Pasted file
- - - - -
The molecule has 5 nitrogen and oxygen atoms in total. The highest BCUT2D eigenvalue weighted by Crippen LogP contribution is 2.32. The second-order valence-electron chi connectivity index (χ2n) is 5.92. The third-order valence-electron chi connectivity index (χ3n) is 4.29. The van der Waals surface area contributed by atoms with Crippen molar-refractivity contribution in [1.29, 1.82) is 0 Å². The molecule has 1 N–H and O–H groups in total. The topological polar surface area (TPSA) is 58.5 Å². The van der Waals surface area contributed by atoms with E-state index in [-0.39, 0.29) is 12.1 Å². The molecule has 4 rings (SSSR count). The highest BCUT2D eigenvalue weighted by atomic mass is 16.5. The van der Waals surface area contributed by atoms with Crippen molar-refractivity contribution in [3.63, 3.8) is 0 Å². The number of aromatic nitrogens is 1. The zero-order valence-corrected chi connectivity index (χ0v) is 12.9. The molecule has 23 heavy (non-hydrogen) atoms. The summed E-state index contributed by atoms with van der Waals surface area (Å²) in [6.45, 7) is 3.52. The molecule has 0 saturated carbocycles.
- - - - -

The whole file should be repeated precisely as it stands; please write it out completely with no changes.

The molecule has 5 nitrogen and oxygen atoms in total. The highest BCUT2D eigenvalue weighted by Crippen LogP contribution is 2.32. The second-order valence-electron chi connectivity index (χ2n) is 5.92. The third-order valence-electron chi connectivity index (χ3n) is 4.29. The van der Waals surface area contributed by atoms with Crippen molar-refractivity contribution in [1.29, 1.82) is 0 Å². The molecule has 1 N–H and O–H groups in total. The topological polar surface area (TPSA) is 58.5 Å². The van der Waals surface area contributed by atoms with E-state index in [-0.39, 0.29) is 12.1 Å². The molecule has 4 rings (SSSR count). The highest BCUT2D eigenvalue weighted by atomic mass is 16.5. The van der Waals surface area contributed by atoms with Crippen molar-refractivity contribution in [3.63, 3.8) is 0 Å². The number of aromatic nitrogens is 1. The zero-order valence-corrected chi connectivity index (χ0v) is 12.9. The molecule has 23 heavy (non-hydrogen) atoms. The summed E-state index contributed by atoms with van der Waals surface area (Å²) in [6.45, 7) is 3.52. The molecule has 0 saturated carbocycles.